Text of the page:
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Tuesday, 17 October 2017
Page: 10960

Mr MORTON (Tangney) (19:45): WA federal Liberal members and senators have long advocated for GST distribution reform. Through their efforts and persistent advocacy, the government has committed to implementing a floor in the distribution of GST under which no state's share can fall. This government has also tasked the Productivity Commission to report on the impact of GST distribution on national productivity and economic growth. That inquiry will give the government the evidence it needs to make real and critical GST reform that sticks. As a new member of parliament, since my election I've been pleased to witness and assist the work of my WA federal Liberal colleagues. WA federal Liberals have succeeded in developing the pathway to reform with the release of the draft report that we can now see bearing fruit. The hard work and advocacy of the WA federal Liberal team will continue throughout the PC process, and particularly when the government considers the final Productivity Commission report.

In politics, there are choices. So we have to assess the position of federal WA Labor members who have disgracefully opposed the reform of the GST distribution. Federal WA Labor members said in their submission to the Productivity Commission inquiry that they:

… seek an outcome to this situation, but one that doesn't negatively impact on other States and Territories.

Their submission goes on to say:

The reality is that our local community is not particularly concerned by the specifics of formula adjustments or policy framework.

Specifics and good policy are exactly what people in Western Australia demand. Emails and calls to my office on GST are frequent and are very detailed. What our community is sick of is Labor's tricky politics of saying one thing and doing another. Recently the opposition leader announced the ALP's single and shameful solution to fix the GST. A bit like a Monty Python skit, Labor's solution to fix the distribution of the GST would not change in one way the actual distribution of the GST. Even worse, the shadow Treasurer confirmed that Labor would not consider the final Productivity Commission report and did not support changes to the distribution of the GST. As expected, WA federal Labor has fallen into line. Labor's most senior federal WA MP, the member for Perth, has said that the pain facing WA is 'a blip on the radar' in a system that is sound. Labor's position is absolutely outrageous.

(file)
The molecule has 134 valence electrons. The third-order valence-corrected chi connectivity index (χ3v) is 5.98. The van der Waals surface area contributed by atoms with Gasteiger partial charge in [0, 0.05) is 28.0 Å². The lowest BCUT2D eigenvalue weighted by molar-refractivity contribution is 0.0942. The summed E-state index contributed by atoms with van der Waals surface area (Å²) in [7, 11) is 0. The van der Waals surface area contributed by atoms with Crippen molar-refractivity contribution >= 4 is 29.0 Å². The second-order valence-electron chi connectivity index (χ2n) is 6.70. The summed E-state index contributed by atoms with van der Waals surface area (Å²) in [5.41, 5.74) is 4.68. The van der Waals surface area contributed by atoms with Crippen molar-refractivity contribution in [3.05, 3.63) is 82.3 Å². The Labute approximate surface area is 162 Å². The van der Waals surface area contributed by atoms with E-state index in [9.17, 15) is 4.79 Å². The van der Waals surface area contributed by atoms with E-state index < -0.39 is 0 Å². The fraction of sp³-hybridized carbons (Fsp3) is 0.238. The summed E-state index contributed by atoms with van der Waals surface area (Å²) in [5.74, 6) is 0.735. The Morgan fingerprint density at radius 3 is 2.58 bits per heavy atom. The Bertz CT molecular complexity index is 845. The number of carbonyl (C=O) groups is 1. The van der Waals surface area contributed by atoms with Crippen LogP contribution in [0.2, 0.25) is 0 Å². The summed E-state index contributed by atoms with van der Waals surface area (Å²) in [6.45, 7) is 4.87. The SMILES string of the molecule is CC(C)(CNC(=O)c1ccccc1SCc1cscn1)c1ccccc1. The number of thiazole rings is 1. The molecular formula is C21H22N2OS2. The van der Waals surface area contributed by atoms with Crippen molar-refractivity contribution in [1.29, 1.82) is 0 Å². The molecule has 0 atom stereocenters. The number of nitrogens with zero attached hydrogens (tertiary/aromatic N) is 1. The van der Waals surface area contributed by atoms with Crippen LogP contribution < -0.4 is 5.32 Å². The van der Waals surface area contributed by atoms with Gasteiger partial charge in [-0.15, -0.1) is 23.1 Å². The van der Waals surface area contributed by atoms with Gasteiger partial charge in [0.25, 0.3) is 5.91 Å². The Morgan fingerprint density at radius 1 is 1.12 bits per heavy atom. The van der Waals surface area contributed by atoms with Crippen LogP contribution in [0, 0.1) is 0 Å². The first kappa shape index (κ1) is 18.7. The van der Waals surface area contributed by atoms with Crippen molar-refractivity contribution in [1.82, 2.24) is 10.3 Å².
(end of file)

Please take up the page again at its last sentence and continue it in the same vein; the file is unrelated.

But it's not just the pollies who have a role to play. It's essential that WA business makes the case for GST reform to national business organisations. The work of the CCIWA has been invaluable, and I thank them for their efforts, in particular the great work of their chief economist, Rick Newnham. But, sadly, the CCIWA have not been able to get their own national peak body, the Australian Chamber of Commerce and Industry, and interstate chambers to support the case for reform. Worse still, these bodies have sought to undermine the case for reform and have directly countered CCIWA's position by making unhelpful submissions to the Productivity Commission inquiry.

We are entering a crucial phase between the draft report and the final report of the Productivity Commission inquiry. While I'm very pleased with the draft report, we will face some strong opposition from the eastern states. In the same way WA federal Liberals have made the case to our leadership and our parliamentary colleagues in other states, it is essential that WA business makes the case to peak national business organisations. The Productivity Commission is inviting comments in response to the draft report, and there is an opportunity for public hearings in WA on 13 and 14 November, in Melbourne on 17 November and in Sydney on 22 November.

WA federal Labor has the opportunity to correct the record and stand up for Western Australia, and the CCIWA have time and should be judged on their ability to get the Australian Chamber of Commerce and Industry and the eastern state chambers to support GST distribution reform. We have to use a Productivity Commission process to make the case for change in the national interest. The draft report, while pleasing, has awakened the eastern states' beast. We all need to work together during this critical period to continue to make the case for reform. This fight is not over. The hard work and advocacy of the WA federal Liberal team will continue.